Cognitive Ability Test (Test Name: )
Academic Achievement Test (Test Name: )
Documentation includes results from BOTH a cognitive ability and academic achievement test noted above.
Documentation does not include results from BOTH a cognitive ability and academic achievement test noted above.
Does not apply (only for certain physical/visual conditions). See “Instructions for Completing the Student Eligibility Form.”
Examiner’s name and title
Area of certification/license Date of evaluation


SCHOOLS: If form is submitted by school, this section must be completed by school’s SSD coordinator or official school representative.

I verify that I have read the “Instructions for Completing the Student Eligibility Form” and that the accommodations requested above, unless
otherwise indicated in section 14, are provided and used on school-based tests, and that all the information provided is true and accurate.


(Please print.)

© 2011 The College Board. All rights reserved. Advanced Placement Program, AP, College Board, SAT and the acorn
logo are registered trademarks of the College Board. SAT Subject Tests is a trademark owned by the College Board.
PSAT/NMSQT is a trademark of the College Board and National Merit Scholarship Corporation.

How to get Extra Time for the AP Test (Advanced Placement Exam) - Kweller Prep

You must fill out this consent form.

source:The College Board
The College Board
Services for Students
Consent Form for Request for Accommodations

Student’s Name: _____________________________
School: ______________________________________
Student’s Date of Birth: _________________________
I wish to apply for testing accommodation(s) on College Board tests (SAT, PSAT/NMSQT, and/or Advanced Placement Tests) due to disability. I authorize my school: to release to the College Board copies of my records that document the existence of my disability and need for testing accommodations; to release any other information in the school's custody that the College Board requests for the purpose of determining my eligibility for testing accommodations on College Board tests; and to discuss my disability and accommodation needs with the College Board. I also grant the College Board permission to receive and review my records, and to discuss my disability and needs with school personnel and other professionals. I agree to the conditions set forth in the student bulletins for the SAT, AP®, and PSAT/NMSQT Programs relating to accommodations for disabilities.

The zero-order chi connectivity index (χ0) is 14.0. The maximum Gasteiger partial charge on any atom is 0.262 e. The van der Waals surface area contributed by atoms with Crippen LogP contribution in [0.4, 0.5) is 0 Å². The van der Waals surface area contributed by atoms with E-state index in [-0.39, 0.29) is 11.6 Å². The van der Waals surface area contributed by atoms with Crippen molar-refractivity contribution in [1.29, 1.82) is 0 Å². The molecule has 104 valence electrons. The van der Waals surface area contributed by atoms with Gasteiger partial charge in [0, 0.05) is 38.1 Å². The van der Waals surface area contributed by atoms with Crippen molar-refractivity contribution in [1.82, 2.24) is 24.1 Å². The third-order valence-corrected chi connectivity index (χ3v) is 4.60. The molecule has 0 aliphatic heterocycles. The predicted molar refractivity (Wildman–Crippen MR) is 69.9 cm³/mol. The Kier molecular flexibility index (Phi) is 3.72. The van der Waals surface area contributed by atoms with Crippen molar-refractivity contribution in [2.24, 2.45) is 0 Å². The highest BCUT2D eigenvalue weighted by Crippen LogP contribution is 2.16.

__________________________ ____________
Student’s Signature Date
__________________________ ____________
Parent /Guardian’s Signature Date
(Required if Student is under 18)


How to get Extra Time for the SAT -- Kweller Prep

Kweller Prep Staff Prepares forms and applications for students requesting extended time for the SAT and/or SAT 2 Subject tests.

Please call 1(800) 631-1757 to inquire about rates and availability or email

How to Get Extended Time for the SAT



Information about testing with accommodations on the SAT

To take the SAT with testing accommodations, students with disabilities must be approved for accommodations by the College Board’s Services for Students with Disabiltities. See Applying for Accommodations for more information. The following information explains many of the details about accommodations on the SAT.

Once a student is approved by the College Board for accommodations, how can he or she register for the SAT?

When a student requests accommodations for College Board tests, he or she receives an SSD Eligibility Code. The student must use this code when registering for the SAT. If registering by mail, the student should include a copy of the Student Eligibility Letter in the envelope with the SAT registration form. For more information, please visit SAT registration.